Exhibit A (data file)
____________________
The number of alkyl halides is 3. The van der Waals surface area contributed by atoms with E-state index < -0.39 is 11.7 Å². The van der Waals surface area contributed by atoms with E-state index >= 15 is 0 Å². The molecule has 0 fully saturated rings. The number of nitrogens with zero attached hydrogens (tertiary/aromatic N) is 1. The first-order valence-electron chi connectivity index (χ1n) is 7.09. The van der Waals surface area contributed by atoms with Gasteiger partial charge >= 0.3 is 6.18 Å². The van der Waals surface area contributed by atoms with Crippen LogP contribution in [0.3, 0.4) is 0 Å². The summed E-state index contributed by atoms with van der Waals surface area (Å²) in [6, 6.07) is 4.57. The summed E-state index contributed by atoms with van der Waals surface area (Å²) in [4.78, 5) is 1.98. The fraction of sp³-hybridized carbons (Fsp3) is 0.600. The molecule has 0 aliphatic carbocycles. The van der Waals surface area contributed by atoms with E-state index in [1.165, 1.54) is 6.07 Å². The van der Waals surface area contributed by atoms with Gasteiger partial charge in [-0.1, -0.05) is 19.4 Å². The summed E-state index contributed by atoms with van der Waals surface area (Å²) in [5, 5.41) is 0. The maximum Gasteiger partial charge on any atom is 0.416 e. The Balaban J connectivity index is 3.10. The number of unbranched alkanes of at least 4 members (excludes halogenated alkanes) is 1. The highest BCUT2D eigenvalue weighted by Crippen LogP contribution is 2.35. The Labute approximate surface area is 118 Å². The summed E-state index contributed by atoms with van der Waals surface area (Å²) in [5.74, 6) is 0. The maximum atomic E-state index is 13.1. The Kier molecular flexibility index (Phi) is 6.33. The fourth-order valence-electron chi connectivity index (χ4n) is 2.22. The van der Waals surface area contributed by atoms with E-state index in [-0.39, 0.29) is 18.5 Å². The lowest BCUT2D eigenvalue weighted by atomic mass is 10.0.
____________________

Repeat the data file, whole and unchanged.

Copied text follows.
The number of alkyl halides is 3. The van der Waals surface area contributed by atoms with E-state index < -0.39 is 11.7 Å². The van der Waals surface area contributed by atoms with E-state index >= 15 is 0 Å². The molecule has 0 fully saturated rings. The number of nitrogens with zero attached hydrogens (tertiary/aromatic N) is 1. The first-order valence-electron chi connectivity index (χ1n) is 7.09. The van der Waals surface area contributed by atoms with Gasteiger partial charge >= 0.3 is 6.18 Å². The van der Waals surface area contributed by atoms with Crippen LogP contribution in [0.3, 0.4) is 0 Å². The summed E-state index contributed by atoms with van der Waals surface area (Å²) in [6, 6.07) is 4.57. The summed E-state index contributed by atoms with van der Waals surface area (Å²) in [4.78, 5) is 1.98. The fraction of sp³-hybridized carbons (Fsp3) is 0.600. The molecule has 0 aliphatic carbocycles. The van der Waals surface area contributed by atoms with E-state index in [1.165, 1.54) is 6.07 Å². The van der Waals surface area contributed by atoms with Gasteiger partial charge in [-0.1, -0.05) is 19.4 Å². The summed E-state index contributed by atoms with van der Waals surface area (Å²) in [5, 5.41) is 0. The maximum Gasteiger partial charge on any atom is 0.416 e. The Balaban J connectivity index is 3.10. The number of unbranched alkanes of at least 4 members (excludes halogenated alkanes) is 1. The highest BCUT2D eigenvalue weighted by Crippen LogP contribution is 2.35. The Labute approximate surface area is 118 Å². The summed E-state index contributed by atoms with van der Waals surface area (Å²) in [5.74, 6) is 0. The maximum atomic E-state index is 13.1. The Kier molecular flexibility index (Phi) is 6.33. The fourth-order valence-electron chi connectivity index (χ4n) is 2.22. The van der Waals surface area contributed by atoms with E-state index in [-0.39, 0.29) is 18.5 Å². The lowest BCUT2D eigenvalue weighted by atomic mass is 10.0.